With Philip K Dick’s The Man in The High Castle currently doing the rounds on Amazon and the BBC in the process of adapting Len Deighton’s SS-GB, it’s clear there’s a thirst for alternative history fiction that tackles big themes and even bigger, loopier narratives.
Invasion is obviously at the centre of most of these stories. In Dick’s The Man in the High Castle, Japan and Germany have won the war and carved up America between them. The novel has a mystical, elusive quality and is perhaps the best example of a covert, insidious pact being made by the authorities which leads the subjects under them to ask spiritual rather than brutal questions.
In SS-GB, the Nazi’s have invaded Britain and are in total control. This is more of a police procedural – similar to Robert Harris’s Fatherland – and subsequently, perhaps, doesn’t tackle the deeper questions like Dick’s mysterious opus. Dominion by CJ Sansom is in a similar vein and then there’s The Plot Against America by Philip Roth and numerous works by Harry Turtledove.
What many of these works have in common is a comforting notion that ‘the enemy’ is naturally evil ie the Nazis – and that all narrative roads are subsequently open and nothing is out of bounds in terms of exploration, examination and downright ridicule.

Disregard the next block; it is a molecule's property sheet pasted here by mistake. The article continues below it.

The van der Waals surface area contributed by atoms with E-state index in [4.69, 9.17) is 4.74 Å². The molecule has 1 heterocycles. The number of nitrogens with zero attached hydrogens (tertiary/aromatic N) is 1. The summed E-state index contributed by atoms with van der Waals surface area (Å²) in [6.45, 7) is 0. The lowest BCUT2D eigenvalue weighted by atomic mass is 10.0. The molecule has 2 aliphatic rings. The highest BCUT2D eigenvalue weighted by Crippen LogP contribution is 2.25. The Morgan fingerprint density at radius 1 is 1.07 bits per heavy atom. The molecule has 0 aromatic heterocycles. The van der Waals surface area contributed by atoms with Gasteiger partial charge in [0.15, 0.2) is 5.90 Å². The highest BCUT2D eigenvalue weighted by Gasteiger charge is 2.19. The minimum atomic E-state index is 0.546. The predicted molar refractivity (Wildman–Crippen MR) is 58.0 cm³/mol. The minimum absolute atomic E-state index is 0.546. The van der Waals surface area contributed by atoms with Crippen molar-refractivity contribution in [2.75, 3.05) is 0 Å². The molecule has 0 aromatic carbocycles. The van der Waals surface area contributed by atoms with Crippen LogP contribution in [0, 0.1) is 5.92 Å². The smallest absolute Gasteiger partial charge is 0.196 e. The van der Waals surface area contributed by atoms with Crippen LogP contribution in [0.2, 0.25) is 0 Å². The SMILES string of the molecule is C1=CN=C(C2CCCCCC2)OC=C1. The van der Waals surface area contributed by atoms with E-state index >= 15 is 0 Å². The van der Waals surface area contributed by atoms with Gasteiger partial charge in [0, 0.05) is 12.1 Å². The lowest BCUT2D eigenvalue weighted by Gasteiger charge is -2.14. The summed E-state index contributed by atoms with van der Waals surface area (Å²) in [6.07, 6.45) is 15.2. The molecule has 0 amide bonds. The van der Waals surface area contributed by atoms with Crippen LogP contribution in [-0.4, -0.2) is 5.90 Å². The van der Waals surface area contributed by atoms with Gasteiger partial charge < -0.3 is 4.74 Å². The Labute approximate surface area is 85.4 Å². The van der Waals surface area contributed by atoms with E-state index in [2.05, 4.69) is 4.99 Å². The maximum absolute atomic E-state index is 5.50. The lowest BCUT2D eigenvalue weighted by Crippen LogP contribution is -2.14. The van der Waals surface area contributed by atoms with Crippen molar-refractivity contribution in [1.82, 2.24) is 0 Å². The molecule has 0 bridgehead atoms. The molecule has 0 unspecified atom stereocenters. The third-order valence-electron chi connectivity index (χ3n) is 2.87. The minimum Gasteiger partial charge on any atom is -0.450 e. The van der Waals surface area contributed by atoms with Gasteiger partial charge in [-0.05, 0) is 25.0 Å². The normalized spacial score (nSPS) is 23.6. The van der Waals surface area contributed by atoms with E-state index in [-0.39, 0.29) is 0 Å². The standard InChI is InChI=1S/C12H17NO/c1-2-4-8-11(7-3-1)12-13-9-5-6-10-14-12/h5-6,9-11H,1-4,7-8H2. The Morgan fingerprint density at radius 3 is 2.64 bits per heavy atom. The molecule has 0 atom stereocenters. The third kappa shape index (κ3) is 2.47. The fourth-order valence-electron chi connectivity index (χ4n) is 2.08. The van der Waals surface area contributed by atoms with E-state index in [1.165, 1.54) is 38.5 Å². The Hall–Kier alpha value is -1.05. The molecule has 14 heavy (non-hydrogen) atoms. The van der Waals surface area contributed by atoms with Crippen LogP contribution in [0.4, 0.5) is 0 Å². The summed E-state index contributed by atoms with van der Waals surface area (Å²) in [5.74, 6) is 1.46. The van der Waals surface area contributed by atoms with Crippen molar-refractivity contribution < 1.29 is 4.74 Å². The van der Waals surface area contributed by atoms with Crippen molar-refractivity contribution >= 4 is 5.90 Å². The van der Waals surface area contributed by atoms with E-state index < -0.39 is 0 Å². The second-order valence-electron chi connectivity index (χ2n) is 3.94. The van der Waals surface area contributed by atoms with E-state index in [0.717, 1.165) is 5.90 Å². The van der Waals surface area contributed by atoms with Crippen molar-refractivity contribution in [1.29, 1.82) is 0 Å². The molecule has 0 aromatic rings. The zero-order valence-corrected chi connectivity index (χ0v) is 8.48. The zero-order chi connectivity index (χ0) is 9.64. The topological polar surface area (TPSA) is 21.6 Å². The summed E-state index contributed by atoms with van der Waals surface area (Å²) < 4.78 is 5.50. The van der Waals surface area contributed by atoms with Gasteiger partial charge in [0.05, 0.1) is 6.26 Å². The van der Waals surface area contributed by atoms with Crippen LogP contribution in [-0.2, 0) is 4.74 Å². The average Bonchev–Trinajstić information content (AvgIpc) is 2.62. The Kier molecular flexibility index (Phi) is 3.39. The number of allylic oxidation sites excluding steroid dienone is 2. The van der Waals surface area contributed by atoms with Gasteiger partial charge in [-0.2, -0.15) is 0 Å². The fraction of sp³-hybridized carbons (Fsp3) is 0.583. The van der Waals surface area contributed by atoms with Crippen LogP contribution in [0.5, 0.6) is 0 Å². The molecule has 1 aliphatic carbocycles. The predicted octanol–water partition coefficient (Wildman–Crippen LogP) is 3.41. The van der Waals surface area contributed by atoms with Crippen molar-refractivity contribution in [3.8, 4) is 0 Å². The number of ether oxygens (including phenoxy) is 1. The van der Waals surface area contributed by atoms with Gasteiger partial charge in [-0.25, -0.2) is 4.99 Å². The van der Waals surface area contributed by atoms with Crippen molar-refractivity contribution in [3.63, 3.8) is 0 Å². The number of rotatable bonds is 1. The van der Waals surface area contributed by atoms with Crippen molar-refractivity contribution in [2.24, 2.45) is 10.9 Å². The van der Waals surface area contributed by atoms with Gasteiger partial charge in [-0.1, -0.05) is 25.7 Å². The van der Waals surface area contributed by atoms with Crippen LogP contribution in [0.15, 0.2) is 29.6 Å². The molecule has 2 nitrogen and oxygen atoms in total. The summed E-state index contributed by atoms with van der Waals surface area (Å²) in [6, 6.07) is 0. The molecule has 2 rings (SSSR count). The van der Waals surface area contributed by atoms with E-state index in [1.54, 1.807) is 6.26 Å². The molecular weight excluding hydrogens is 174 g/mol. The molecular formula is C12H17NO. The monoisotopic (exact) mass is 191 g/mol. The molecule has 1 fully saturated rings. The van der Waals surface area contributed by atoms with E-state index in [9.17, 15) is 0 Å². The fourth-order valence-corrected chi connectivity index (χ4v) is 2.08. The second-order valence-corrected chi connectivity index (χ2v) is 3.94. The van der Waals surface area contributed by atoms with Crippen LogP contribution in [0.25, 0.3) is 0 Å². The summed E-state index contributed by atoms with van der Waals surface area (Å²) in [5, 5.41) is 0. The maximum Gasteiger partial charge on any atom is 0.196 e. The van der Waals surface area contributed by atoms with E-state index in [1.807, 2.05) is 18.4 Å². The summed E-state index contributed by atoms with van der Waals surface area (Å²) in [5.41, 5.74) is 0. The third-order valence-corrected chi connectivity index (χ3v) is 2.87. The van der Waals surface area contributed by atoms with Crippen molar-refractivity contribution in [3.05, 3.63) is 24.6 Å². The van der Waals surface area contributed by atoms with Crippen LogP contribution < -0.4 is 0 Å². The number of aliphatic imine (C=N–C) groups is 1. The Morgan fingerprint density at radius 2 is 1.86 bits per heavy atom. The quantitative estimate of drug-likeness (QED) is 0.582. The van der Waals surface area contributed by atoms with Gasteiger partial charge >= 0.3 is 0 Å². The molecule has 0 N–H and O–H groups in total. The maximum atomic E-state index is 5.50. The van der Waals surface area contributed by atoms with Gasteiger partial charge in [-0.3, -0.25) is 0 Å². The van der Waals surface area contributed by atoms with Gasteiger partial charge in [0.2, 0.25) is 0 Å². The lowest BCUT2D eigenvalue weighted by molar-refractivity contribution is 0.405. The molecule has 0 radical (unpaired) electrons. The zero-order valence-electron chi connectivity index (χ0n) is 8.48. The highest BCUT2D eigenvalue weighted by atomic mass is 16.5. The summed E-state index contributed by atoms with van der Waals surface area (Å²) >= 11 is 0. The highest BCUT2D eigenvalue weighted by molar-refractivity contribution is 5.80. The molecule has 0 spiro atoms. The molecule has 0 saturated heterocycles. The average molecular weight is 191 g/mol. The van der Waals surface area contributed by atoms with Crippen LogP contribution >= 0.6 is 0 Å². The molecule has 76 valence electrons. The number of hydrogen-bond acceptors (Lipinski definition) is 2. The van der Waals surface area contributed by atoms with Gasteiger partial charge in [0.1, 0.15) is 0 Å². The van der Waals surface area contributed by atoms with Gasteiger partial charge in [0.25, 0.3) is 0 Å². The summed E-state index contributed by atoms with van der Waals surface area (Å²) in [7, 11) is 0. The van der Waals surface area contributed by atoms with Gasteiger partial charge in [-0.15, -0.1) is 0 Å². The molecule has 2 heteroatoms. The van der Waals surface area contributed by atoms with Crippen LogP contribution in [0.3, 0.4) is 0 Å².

But then we have last year’s release of Michel Houellebecq’s Submission which told the story, among many other things, of a Muslim President in charge of France and the tensions that brings.
Of course, this is hardly a fantasy and may even become reality sometime this century given the influence and growth of Islam in Europe. In that respect, Submission is quite timid and restrained in that it doesn’t get to the heart of the fears and anxiety that are unquestionably lodged deep in Western minds at the start of the 21st century. Perhaps, that was Houellebecq’s intention.
But it’s clear from how Submission was received – a Muslim ruler in Europe was the story – that there is a thirst and hunger for more acute examination of the Islamic resurgence than just stories of terrorists, family strife and forced marriages and so on (although those have their place).
Writers and artists have a duty to engage with the big subjects of a troubled era – and Islamic power or lack of it – is one of the biggest in our enlightened but neurotic continent right now.
Of course, there’d be pitfalls: how would you deal with the Prophet Muhammad or the Quran if they were mentioned in contexts other than sacred ones?
Those are deeply personal questions and almost irrelevant because an ambitious, alternative history tale with Islam at its heart it would be external factors that drive the story; namely, conquest, power, control and subjugation. That is the meat of what we’re dealing with today, not the sacred rituals dear to every Muslim on the planet. Where’s the story in praying five times a day? There isn’t one.
So let’s hope someone’s brave enough to dive in where others have feared to tread. Because to be feared, jeered but never truly examined on a big scale or a grand canvas is a waste of fiction’s endless capacity to enthrall and fascinate.
Not to mention, speculate…